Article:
It is usual for theatre criticism to pay a great deal of attention to lighting design in the context of a theatre review. It could be argued that this if often because there is little space to do so, and with the performers conveying the story, this is where the writer and consequently reader will look to in order to decode the show’s meaning. It is also true that though lighting adds focus, colour, texture, depth and shape to a production, it rarely conveys meaning outright and is consequently sidelined to perhaps a line or two about ‘mood’ or ‘atmosphere’. Ivo van Hove’s most recent production of Hedda Gabler for the National Theatre is one of the exceptions. The lighting design is inseparable from the character of Hedda herself and a wealth of deeper meaning can be unpacked from it.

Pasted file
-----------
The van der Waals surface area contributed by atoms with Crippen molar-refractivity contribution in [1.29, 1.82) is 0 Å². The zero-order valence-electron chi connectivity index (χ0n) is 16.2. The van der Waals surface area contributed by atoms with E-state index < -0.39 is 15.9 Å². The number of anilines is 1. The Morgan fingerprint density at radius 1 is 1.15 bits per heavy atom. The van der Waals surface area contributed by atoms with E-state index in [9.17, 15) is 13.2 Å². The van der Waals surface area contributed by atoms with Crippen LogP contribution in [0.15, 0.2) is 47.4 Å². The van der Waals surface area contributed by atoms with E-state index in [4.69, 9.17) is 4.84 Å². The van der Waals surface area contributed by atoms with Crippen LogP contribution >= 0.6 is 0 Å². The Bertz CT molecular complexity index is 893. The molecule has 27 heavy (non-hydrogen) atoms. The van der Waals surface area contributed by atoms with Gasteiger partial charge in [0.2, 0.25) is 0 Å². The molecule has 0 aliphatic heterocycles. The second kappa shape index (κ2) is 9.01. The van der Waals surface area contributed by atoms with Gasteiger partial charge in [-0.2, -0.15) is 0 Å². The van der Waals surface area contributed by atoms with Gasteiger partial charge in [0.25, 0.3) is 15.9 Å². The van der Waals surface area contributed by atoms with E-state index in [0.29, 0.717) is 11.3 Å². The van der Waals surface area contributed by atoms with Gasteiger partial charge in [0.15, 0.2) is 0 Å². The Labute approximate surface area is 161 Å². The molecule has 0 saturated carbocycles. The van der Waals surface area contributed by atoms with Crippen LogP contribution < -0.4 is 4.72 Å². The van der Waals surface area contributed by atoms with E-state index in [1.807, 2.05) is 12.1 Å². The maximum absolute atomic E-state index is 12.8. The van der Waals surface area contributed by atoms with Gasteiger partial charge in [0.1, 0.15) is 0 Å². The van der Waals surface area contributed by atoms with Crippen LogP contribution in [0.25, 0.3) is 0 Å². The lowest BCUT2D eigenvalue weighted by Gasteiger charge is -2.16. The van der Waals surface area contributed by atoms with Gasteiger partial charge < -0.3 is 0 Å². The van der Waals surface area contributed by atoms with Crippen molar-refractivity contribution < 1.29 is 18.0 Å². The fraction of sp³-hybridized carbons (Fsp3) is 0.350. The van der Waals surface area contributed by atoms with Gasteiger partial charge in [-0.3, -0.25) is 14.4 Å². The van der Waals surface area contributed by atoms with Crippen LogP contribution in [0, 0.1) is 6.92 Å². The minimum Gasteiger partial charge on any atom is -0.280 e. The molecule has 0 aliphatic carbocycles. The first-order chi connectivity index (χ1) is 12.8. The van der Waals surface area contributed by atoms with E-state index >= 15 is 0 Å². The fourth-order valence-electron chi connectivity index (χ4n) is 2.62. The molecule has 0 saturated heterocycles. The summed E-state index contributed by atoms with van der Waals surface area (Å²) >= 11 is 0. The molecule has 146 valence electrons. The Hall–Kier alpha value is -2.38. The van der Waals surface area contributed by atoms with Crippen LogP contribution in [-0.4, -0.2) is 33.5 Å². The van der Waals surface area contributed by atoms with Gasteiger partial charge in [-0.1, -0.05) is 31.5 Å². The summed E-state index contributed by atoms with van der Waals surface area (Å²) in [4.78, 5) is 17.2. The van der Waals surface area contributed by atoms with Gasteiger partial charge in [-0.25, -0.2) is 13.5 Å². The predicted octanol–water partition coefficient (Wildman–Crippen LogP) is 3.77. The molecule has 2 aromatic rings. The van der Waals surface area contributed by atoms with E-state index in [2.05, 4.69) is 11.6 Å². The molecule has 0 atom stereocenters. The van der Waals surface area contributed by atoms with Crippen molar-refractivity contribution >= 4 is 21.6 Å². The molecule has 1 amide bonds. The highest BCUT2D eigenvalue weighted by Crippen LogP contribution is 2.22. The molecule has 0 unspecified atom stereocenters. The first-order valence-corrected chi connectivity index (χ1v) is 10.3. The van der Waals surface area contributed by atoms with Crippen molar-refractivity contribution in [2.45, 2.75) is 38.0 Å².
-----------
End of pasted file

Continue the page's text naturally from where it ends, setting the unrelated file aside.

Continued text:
It would have been impossible for Ivo van Hove to bring Hedda Gabler into the 21st century with Patrick Marber’s new version without radical revision of the set, and radical that adaptation has been. Jan Versweyveld has designed and produced the set and lighting in conjunction, a method he is renowned for, so that their meanings are intrinsically tied. From Ibsen’s meticulously described early 20th century ‘country villa’ he has re-imagined three stark, white plaster walls, cement-grey flooring, a scuffed white couch; a clinical space devoid of colour and of character with no attempts at decoration beyond the flowers in empty buckets of the liberally applied fresh white paint. Hedda’s piano takes centre stage, the only “old” thing in the room, the standout piece. This is framed by her two pistols, presented in a glass cabinet set in the wall stage right and paired with a fire extinguisher in a matching cabinet stage left. The presentation of these items adds to the overwhelming sense that this is not a lived in, homely space but a functional one; a gallery, a hotel or a showroom. The imposing sense of threat is also visually articulated.